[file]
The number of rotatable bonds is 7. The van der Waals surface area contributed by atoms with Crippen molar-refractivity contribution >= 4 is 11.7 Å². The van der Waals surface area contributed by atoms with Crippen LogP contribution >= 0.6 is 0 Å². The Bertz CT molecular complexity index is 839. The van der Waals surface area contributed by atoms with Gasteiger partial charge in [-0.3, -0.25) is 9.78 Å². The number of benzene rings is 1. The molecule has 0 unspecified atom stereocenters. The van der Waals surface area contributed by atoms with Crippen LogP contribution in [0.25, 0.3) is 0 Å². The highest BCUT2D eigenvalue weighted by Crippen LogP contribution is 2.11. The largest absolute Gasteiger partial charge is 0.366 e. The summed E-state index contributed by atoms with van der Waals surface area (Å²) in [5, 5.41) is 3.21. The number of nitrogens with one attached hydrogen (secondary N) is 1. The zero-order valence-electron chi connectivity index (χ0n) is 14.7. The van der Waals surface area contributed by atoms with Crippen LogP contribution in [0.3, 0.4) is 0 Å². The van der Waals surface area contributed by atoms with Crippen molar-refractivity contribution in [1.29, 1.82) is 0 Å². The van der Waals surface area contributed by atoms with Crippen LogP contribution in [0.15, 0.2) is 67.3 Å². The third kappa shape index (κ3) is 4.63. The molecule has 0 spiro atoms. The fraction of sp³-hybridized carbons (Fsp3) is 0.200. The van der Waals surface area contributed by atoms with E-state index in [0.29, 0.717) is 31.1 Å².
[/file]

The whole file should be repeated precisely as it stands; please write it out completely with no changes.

The number of rotatable bonds is 7. The van der Waals surface area contributed by atoms with Crippen molar-refractivity contribution >= 4 is 11.7 Å². The van der Waals surface area contributed by atoms with Crippen LogP contribution >= 0.6 is 0 Å². The Bertz CT molecular complexity index is 839. The van der Waals surface area contributed by atoms with Gasteiger partial charge in [-0.3, -0.25) is 9.78 Å². The number of benzene rings is 1. The molecule has 0 unspecified atom stereocenters. The van der Waals surface area contributed by atoms with Crippen LogP contribution in [0.25, 0.3) is 0 Å². The highest BCUT2D eigenvalue weighted by Crippen LogP contribution is 2.11. The largest absolute Gasteiger partial charge is 0.366 e. The summed E-state index contributed by atoms with van der Waals surface area (Å²) in [5, 5.41) is 3.21. The number of nitrogens with one attached hydrogen (secondary N) is 1. The zero-order valence-electron chi connectivity index (χ0n) is 14.7. The van der Waals surface area contributed by atoms with Crippen LogP contribution in [0.3, 0.4) is 0 Å². The van der Waals surface area contributed by atoms with Crippen molar-refractivity contribution in [1.29, 1.82) is 0 Å². The van der Waals surface area contributed by atoms with Crippen LogP contribution in [0.15, 0.2) is 67.3 Å². The third kappa shape index (κ3) is 4.63. The molecule has 0 spiro atoms. The fraction of sp³-hybridized carbons (Fsp3) is 0.200. The van der Waals surface area contributed by atoms with E-state index in [0.29, 0.717) is 31.1 Å².